Juana_Molina_01_by_Marcelo_Setton_artistWith her fifth album, “Un Día,” the Argentine singer-composer Juana Molina refined further a wholly original form of contemporary music for which no spot-on descriptive term has been found.  Its blend of ambient, electronic, experimental, folk and pop music has been called folktronica, which doesn’t quite do.  With its hypnotic interlocking instrumental and vocal loops, it’s been compared to trance music, which isn’t quite right either.  But taken together, those attempts at definition come close to giving a sense of what Juana Molina’s music sounded like on “Un Día,” – and how distinctive was when it was released in 2008.

“Un Día” was a dance of voices and acoustic instruments recast as if tossed into the wind.  In the title track, which opened the album, Molina introduced the top line above a whirligig of overdubbed voices, piano, clanking percussion and, as the dizzying song progressed, a horn section.  The impression was of a roomful of musicians, overcrowded perhaps, but bursting with joy and expression.  “Vive Solo” entered with a gently strummed guitar and Molina’s voice in the distance; soon clacking percussion joined in as the singer layered her voices in shifting harmonies and patterns.   If the careening music was difficult at first to take in as a whole, following one of its streams unlocked its mysteries:  by abandoning for a moment Molina’s voice to follow a guitar and a drum permitted the listeners to feel the connections among the seemingly independent sounds.

In “Lo Dejamos,” Molina kept it relatively simple:  voice and metallic percussion; a brief, almost silent interlude; and, with the arrival as a new melody, guitars played brief parts before surrendering to different styles – one sounded like a West African kora, another offered rubbery bass lines.  “Los Hongros De Marosa” opened if it were an Argentine version of a loping country-and-western ballad, albeit with overdubbed voices and hand drums.  Despite changes in the playful environment, it was the rare number on “Un Día” that seemed to move in one direction – forward, with insistence.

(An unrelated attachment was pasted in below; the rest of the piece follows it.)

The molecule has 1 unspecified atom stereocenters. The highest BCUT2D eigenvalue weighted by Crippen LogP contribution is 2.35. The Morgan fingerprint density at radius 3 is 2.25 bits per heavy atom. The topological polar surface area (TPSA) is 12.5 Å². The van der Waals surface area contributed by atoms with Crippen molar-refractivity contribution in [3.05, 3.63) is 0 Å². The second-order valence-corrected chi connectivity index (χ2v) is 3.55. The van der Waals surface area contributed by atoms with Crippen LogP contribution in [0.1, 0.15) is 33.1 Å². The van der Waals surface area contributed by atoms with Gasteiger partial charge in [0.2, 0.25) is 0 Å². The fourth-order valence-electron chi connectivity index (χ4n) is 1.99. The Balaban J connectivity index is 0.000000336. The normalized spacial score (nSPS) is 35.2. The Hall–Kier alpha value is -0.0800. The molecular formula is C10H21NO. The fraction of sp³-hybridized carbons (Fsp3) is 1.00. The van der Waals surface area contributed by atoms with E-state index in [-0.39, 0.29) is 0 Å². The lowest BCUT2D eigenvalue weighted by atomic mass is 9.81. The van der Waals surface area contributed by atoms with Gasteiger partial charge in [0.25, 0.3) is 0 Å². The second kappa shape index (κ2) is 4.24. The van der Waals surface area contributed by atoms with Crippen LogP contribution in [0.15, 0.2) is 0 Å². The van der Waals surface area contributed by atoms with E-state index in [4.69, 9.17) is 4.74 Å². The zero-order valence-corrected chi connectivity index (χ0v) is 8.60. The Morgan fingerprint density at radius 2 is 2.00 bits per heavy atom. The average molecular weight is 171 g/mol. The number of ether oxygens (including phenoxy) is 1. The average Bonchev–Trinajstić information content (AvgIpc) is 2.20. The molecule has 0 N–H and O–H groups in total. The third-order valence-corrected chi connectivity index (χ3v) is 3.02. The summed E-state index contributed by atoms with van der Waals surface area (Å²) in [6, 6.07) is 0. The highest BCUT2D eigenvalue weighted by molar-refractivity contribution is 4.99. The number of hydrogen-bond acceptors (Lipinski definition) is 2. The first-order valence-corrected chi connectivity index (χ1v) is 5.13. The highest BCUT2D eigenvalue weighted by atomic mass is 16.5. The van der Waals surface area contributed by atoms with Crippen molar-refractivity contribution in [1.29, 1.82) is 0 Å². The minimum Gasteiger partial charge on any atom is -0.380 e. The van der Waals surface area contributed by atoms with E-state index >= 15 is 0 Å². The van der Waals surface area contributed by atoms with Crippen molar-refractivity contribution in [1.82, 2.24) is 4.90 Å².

The daughter of an actress and a tango vocalist, Juana Molina first gained notice in her home country as an comedic actress who rose in stature, eventually starring in her own TV show.  Though popular and successful, Molina surprised her fans by withdrawing from acting to make music, which was her first passion:  She began playing at age five; and when he family fled to Paris during the military coup that deposed Isabel Perón, the president of Argentina, she was exposed to many streams of world music.  Her debut album, “Rara,” was produced by Gustavo Santaolalla, who would go on to win two Oscars for Best Original Score, was not well received when it was released in 1996.  She moved to Los Angeles where her interest in electronic music was piqued.   Her second album, “Segundo,” revealed her taste for loops to augment and enhance traditional folk sounds.  Musicians took notice.

With “Un Día,” Molina pushed her concept toward an extreme, adding electronic drones that were her interpretation of the underpinning of the Indian music she heard while living in France.  In some songs, she discarded lyrics to scat sing.  But she didn’t abandon traditional touchstones.   The suite “¿Quien?” began with a plucked, syncopated nylon-stringed guitar over which Molina sang, chanted and let her voice roam free.  She used a similar technique in “No Llama,” a lovely, airy ballad that for a while turned more assertive as synthesizers whirred and the guitars soloed over driving drums.   “Dar (Qué Difícil)” was a slice of sexy funk with a deep groove and accents by chiming percussion.  It brought the recording to a satisfying close.

Rich with wit and adventure, “Un Día” introduced Juana Molina to a broader audience open to experimental music.  Playing acoustic guitar and singing while surrounded by electronic loops, Molina toured at length behind the disk, including gigs in North America with Feist.  In 2013, she released “Wed 21,” which featured her electric guitar and pedals, and performed with her band at the massive Glastonbury festival.   With “Un Día,” she established a delightful new form of contemporary music, even if it doesn't yet have a name.